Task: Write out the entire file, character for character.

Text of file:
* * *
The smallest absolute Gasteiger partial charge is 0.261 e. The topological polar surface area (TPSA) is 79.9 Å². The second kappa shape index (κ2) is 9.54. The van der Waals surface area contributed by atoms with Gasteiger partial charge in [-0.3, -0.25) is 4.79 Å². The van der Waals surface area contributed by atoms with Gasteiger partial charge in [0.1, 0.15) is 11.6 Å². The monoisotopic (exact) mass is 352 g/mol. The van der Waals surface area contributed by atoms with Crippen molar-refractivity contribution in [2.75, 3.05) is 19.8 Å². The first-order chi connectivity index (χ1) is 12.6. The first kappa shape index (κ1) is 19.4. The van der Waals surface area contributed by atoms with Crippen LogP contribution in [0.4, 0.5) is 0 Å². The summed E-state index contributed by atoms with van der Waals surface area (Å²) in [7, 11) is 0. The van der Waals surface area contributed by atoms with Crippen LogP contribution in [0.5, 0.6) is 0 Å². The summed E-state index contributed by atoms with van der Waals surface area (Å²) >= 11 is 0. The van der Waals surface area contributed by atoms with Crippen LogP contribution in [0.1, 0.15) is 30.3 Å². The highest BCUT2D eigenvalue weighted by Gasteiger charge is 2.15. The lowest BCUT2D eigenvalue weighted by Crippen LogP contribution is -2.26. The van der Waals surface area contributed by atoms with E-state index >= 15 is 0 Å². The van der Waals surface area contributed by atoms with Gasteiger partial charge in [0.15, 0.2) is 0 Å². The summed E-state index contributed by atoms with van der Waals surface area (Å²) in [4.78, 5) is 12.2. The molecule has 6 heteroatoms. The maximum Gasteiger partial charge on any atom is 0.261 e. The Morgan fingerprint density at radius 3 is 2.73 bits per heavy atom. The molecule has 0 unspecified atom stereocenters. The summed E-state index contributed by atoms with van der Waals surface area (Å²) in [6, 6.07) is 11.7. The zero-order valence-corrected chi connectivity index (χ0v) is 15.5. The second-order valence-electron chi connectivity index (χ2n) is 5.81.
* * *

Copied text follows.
The smallest absolute Gasteiger partial charge is 0.261 e. The topological polar surface area (TPSA) is 79.9 Å². The second kappa shape index (κ2) is 9.54. The van der Waals surface area contributed by atoms with Gasteiger partial charge in [-0.3, -0.25) is 4.79 Å². The van der Waals surface area contributed by atoms with Gasteiger partial charge in [0.1, 0.15) is 11.6 Å². The monoisotopic (exact) mass is 352 g/mol. The van der Waals surface area contributed by atoms with Crippen molar-refractivity contribution in [2.75, 3.05) is 19.8 Å². The first-order chi connectivity index (χ1) is 12.6. The first kappa shape index (κ1) is 19.4. The van der Waals surface area contributed by atoms with Crippen LogP contribution in [0.4, 0.5) is 0 Å². The summed E-state index contributed by atoms with van der Waals surface area (Å²) in [7, 11) is 0. The van der Waals surface area contributed by atoms with Crippen LogP contribution in [0.5, 0.6) is 0 Å². The summed E-state index contributed by atoms with van der Waals surface area (Å²) >= 11 is 0. The van der Waals surface area contributed by atoms with Crippen LogP contribution in [0.1, 0.15) is 30.3 Å². The highest BCUT2D eigenvalue weighted by Gasteiger charge is 2.15. The lowest BCUT2D eigenvalue weighted by Crippen LogP contribution is -2.26. The van der Waals surface area contributed by atoms with E-state index >= 15 is 0 Å². The van der Waals surface area contributed by atoms with Gasteiger partial charge in [0.15, 0.2) is 0 Å². The summed E-state index contributed by atoms with van der Waals surface area (Å²) in [4.78, 5) is 12.2. The molecule has 6 heteroatoms. The maximum Gasteiger partial charge on any atom is 0.261 e. The Morgan fingerprint density at radius 3 is 2.73 bits per heavy atom. The molecule has 0 unspecified atom stereocenters. The summed E-state index contributed by atoms with van der Waals surface area (Å²) in [6, 6.07) is 11.7. The zero-order valence-corrected chi connectivity index (χ0v) is 15.5. The second-order valence-electron chi connectivity index (χ2n) is 5.81.